Private security firm barred some protesters, politician from entering Kossuth Square

October 24, 2016


A private security company hired by the government did not allow numerous people to enter the official state commemoration event celebrating the 60th anniversary of the 1956 Hungarian uprising at Kossuth Square on Sunday, reports

The public event drew thousands to listen to an address by Prime Minister Viktor Orbán. A large faction of protesters also came to the square outside Parliament to demonstrate against the government by blowing whistles and horns during Orbán’s speech. It was these demonstrators who were singled out by security guards, and many had their bags searched or were otherwise refused entry.

The security company, Valton Security (a favorite service provider of the ruling Fidesz party), explained its actions by saying it didn’t want demonstrators to disturb the event.

Among those turned away was Együtt (Together) party co-chairman Péter Juhász, who had organized the counter-demonstration called “Whistle concert for Orbán.” Juhász called police, complaining that he was being prevented from attending a public event. However, the police explained that Valton Security is a private company entrusted with security operations, and therefore was authorized to decide who could enter.

Juhász has filed a lawsuit against the Prime Minister’s Office, saying on his Facebook page that “every citizen has the right to take part in a state celebration financed with public funds. The state has no right to determine who can or cannot attend the event. There is no such thing as ‘good’ or ‘bad’ citizens, there are tax-paying citizens who, like myself, are paying for the ceremony. The reason we went out to the event was to express criticism of Orbán, and he must tolerate that. He must tolerate that because he is only a public figure, not a king.  Because we have the right to criticize him.  Even if he can’t handle it.”

Fidesz’s about-face

Sunday’s events were not the first time discriminatory security practices have infringed on the rights of the public to participate in public events in Budapest. Similar controversies erupted in both 2008 and 2009 during the Socialist government of Ferenc Gyurcsány. During those years’ March 15 celebration events, a different private security company only allowed people access to the event area on Múzeum körút after a search of their personal belongings. A story emerged of a family only being permitted to attend after security guards confiscated their baby’s bottle.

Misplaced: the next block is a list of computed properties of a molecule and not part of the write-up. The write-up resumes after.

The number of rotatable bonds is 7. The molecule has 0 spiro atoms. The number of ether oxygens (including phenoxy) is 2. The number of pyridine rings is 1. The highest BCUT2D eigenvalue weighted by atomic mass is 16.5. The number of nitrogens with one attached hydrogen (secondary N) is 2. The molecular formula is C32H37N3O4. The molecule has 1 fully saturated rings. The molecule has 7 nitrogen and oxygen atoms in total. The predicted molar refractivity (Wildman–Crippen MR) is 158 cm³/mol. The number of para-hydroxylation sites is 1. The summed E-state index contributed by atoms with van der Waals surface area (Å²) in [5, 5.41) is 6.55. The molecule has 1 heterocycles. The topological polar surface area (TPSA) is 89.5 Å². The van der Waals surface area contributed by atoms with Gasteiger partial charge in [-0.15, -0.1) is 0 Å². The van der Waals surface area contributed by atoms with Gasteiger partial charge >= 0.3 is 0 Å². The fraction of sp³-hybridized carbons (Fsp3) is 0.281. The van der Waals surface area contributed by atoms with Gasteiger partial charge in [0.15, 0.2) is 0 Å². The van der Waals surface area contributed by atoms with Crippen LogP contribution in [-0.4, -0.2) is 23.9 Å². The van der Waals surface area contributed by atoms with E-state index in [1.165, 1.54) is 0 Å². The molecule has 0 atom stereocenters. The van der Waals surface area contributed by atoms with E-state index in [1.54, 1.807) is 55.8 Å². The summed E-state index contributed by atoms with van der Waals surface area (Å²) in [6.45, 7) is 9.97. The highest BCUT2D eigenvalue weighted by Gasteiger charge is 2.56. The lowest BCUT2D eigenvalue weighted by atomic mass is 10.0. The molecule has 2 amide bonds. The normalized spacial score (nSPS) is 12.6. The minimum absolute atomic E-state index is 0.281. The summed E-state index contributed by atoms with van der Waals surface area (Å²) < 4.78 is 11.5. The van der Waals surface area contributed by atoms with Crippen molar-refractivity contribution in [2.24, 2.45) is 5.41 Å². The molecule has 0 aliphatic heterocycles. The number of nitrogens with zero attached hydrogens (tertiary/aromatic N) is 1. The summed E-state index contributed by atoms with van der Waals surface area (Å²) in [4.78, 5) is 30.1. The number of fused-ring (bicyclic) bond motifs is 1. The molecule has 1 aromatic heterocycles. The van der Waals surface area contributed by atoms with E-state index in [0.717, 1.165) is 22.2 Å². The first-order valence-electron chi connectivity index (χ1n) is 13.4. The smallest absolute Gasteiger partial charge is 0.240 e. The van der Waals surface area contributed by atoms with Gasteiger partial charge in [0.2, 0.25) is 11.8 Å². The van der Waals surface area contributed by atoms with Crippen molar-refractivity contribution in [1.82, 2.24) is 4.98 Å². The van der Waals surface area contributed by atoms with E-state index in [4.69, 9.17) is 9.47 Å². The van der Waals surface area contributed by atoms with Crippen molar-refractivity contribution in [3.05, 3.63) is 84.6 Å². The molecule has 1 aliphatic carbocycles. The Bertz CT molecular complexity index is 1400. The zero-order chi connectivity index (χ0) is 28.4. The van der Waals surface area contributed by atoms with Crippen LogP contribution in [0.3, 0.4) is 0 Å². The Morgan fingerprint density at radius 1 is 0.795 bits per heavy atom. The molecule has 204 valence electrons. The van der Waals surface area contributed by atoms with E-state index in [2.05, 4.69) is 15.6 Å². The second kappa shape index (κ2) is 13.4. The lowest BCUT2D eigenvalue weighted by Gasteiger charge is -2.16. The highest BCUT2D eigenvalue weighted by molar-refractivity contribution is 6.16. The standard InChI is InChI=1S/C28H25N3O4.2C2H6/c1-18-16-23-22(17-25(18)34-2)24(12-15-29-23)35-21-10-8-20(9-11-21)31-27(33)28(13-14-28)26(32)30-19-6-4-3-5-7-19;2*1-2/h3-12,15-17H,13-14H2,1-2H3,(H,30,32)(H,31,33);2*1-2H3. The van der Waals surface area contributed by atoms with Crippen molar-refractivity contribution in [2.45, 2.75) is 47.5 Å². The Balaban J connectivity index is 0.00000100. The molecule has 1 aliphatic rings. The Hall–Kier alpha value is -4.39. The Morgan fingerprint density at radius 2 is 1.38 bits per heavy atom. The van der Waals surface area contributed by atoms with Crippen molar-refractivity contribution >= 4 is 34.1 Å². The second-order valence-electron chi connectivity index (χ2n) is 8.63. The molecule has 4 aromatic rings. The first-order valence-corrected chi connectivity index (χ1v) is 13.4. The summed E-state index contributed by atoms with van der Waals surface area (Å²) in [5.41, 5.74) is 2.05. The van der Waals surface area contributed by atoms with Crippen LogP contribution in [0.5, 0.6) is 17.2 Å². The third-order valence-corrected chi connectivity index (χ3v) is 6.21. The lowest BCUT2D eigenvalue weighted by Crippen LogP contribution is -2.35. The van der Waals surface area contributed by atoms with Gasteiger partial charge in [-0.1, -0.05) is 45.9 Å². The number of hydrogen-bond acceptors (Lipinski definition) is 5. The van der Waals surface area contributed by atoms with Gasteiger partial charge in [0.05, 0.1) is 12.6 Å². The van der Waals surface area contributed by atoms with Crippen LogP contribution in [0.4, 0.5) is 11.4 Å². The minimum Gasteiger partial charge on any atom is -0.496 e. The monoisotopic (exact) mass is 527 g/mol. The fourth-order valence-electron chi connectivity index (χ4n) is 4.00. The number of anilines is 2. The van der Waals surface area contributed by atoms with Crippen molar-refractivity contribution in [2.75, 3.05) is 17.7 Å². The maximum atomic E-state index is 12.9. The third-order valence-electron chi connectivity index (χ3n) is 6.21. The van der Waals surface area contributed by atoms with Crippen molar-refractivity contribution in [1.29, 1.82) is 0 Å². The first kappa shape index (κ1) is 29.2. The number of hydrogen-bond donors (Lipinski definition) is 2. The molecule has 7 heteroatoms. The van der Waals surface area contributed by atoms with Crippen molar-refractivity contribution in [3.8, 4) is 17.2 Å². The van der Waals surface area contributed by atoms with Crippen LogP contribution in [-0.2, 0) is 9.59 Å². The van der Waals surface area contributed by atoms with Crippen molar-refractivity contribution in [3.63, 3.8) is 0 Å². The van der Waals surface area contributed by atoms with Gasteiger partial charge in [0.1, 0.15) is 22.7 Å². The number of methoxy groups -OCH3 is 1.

The incidents led to numerous complaints from citizens, and the case was turned over to then-ombudsman Máté Szabó. He found that on March 15 of 2008 and 2009, “serious constitutional concerns were raised by the practice of the state entrusting personal and property security (so-called security guard) activities to private firms instead of to the police during state or municipal events.”

Szabó argued that there was no essential problem with conducting general security procedures at state-sponsored events, so long as they were conducted proportionally among all attendees and responded to “significant, concrete threats” to the safety of the event. Szabó concluded that the police, and not private security contractors, should be charged with providing security at events organized by the state or municipal governments.

“If security guards conduct entrance procedures for state or municipal events, then the potential for abuse is increased, and in my opinion the tools are missing for guaranteeing the general proportionality of the police actions of screening the bags of entrants,” the ombudsman wrote.

Fidesz politicians, feeling their constituents’ rights had been violated by the private security guards, lined up behind Szabó’s findings. They argued that “a serious national security question” had been raised, and the incidents were “a violation of rights that should be underlined twice.” Then-Fidesz MP Ilona Ékes said “everyone is entitled to human rights regardless of whether they are members of the opposition or the governing party.”

Current Minister of Human Resources Zoltán Balog was the president of the Parliamentary Committee on Human Rights in 2009. He authored a letter on behalf of Fidesz in March of that year to National Chief of Police József Bencze. In the letter, he agreed with Szabó’s findings, and asked the Chief of Police, “why weren’t the police capable of providing security operations for the entrance to the National Museum garden?”

“Do you agree with me, Mr. General,” his letter continued, “that the above-mentioned security guards arbitrarily restricted the citizens in practicing their constitutional rights of freedom of assembly, and that procedures thereby could arise concerning suspicion of a crime?”

In light of Valton Security prohibiting certain undesirables from entering Sunday’s event at Kossuth Square, it is clear that Fidesz has reconsidered its position on who should be responsible for event security and what freedom of assembly really means.

Orbán responded to questions from about his opinions on the security firm barring some people, and about cases of physical violence against whistle-blowing protesters and journalists.

“Legal authorities will deal with legal questions,” Orbán said, unable to formulate a condemnation of the physical attacks doled out by his supporters. Asked again about the role of Valton Security, Orbán responded thoughtfully: “It was a worthy commemoration, for which we should thank everyone that participated, the organizers, the performing artists, everyone who came and bowed their heads with dignity, and the security company you mentioned too.”